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inov-8 TRAILROC G 280 Review

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Lewis Cooper tried out the new inov-8 TRAILROC, inov-8’s latest shoe to incorporate graphene in the sole. 


inov-8 Fit Scale (1-5): 3
Drop: 8mm
Lug Depth: 4mm
Weight: 280g
Notables: POWERFLOW+ midsole, 5th generation META-PLATE and GRAPHENE GRIP

This is the first pair of inov-8 shoes that I’ve had the pleasure of running in. I’ve always admired them from afar as a brand; the bold block colours of green and red, the unmistakeable design and logo, the aggressive and quite frankly frightening 8mm studs of the MUDCLAW. It helps, I guess, also that a whole host of current inov-8 athletes are some of the finest endurance runners around with Paul Tierney, Nicky Spinks, Damian Hall and Jasmin Paris all experiencing huge amounts of success in various races around the world and FKT attempts in recent times.

So when I was asked to trial and review a pair of the new inov-8 TRAILROC G 280 I jumped at the chance to rub shoulders, or feet (you know what I mean), with the best!

inov-8 TRAILROC G 280
inov-8 TRAILROC G 280


The TRAILROC G 280 is the latest inov-8 release to have had the Graphene Grip “G-GRIP” treatment. There are a number of other models from inov-8 that have the graphene infused rubber outsole – which is designed to enhance grip and increase durability – but that coupled with the extra cushioning in the design of this shoe makes for quite a combination. The plentiful 4mm studs and inclusion of the Meta-Flex rock plate mean it is primarily being sold as a shoe to combat hard packed and rocky terrain. That being said the mixture of protection, cushioning, flexibility and durability all in the same shoe means that it has the potential to be quite versatile and it would probably fare relatively well on any terrain you threw at it from flat road sections to steep rocky inclines.

First Impressions

The first thing that stands out about the G 280 is the colour scheme. The fade from heel to front is a nice touch, I think, and something different for inov-8 and I like it. It’s a bold and stand out design and choice of colours. Men’s – yellow / blue and women’s – aqua blue to purple. It’s a luminous yellow that they’ve used on the men’s and that doesn’t really come through when looking at the shoe online or in a picture, it’s only when you have it in front of you that you notice the luminous hue. But it’s not that over-the-top-in-your-face-look-at-me-and-my-brightly-coloured-shoe kind of luminous and it’s only really a small area from heel support, down the back and through the rear of the cushioned sole, fading to the blue before just after half way. In that respect it’s far from garish and blinding for other runners.

The purple and black colour scheme of the women’s TRAILROC G 280

In the hand the shoe feels solid and lightweight and you can tell instantly that the majority of whatever weight you are feeling is coming from that jam packed sole region. The upper part of the shoe is a mix of breathable mesh and a thinly re-enforced plastic area around the toe. The tongue is super soft and cushioned foam and it’s attached internally via elasticated bands on either side. The laces are a pretty standard affair, nothing spectacular, the holes are straight through the shoe itself and I prefer that to some shoe designs that have separate components to the lace holes.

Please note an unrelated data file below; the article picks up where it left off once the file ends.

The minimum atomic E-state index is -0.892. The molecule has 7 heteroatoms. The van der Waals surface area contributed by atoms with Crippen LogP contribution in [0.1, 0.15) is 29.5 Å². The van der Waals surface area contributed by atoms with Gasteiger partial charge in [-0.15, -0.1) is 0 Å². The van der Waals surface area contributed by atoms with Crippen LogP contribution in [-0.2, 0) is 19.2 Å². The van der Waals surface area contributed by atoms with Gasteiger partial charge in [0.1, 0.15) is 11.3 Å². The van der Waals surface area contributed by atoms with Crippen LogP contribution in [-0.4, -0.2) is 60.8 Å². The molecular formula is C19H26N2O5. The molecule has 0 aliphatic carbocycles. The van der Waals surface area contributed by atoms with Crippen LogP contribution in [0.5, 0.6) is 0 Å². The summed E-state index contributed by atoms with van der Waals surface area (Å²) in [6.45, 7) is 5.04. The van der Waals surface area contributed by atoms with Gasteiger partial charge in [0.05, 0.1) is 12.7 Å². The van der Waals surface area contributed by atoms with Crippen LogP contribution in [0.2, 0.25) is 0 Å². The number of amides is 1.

Whenever I get a new shoe the very first thing I like to do is put them on sans-sock and wear them like that for a short while just to see if it highlights any obvious hotspots or intrusive seams. There were none. Also worth noting that the subsequent and full speed outings, complete with socks and sweat, also didn’t highlight any hotspots.

The Feel

A couple of aspects instantly stood out when I put the shoe on. Firstly, the upper breathable mesh is exactly that! I could almost feel the fresh air streaming in as I moved and it was quite a reassuring thing to know that if I’m going to be out for a long time and working hard at least I know my feet are going to be well air conditioned. The other aspect was the support of the foot and the space I was getting in the toe box. I’d read other reviews which mentioned that there might’ve been a lack of room in the toe box but if I’m honest I felt the complete opposite. The mid-region of the shoe and laces offered complete and comfortable security across the top and middle of the foot and it felt like my toes had ample room to move about and make themselves at home. The best way I can describe the feel is to have a look at the foot on the inov-8 logo, that’s pretty much exactly what I was imagining was happening to my foot in the shoe, but in a slightly less extreme and more comfortable way – thanks in no small part to that luxurious foam tongue.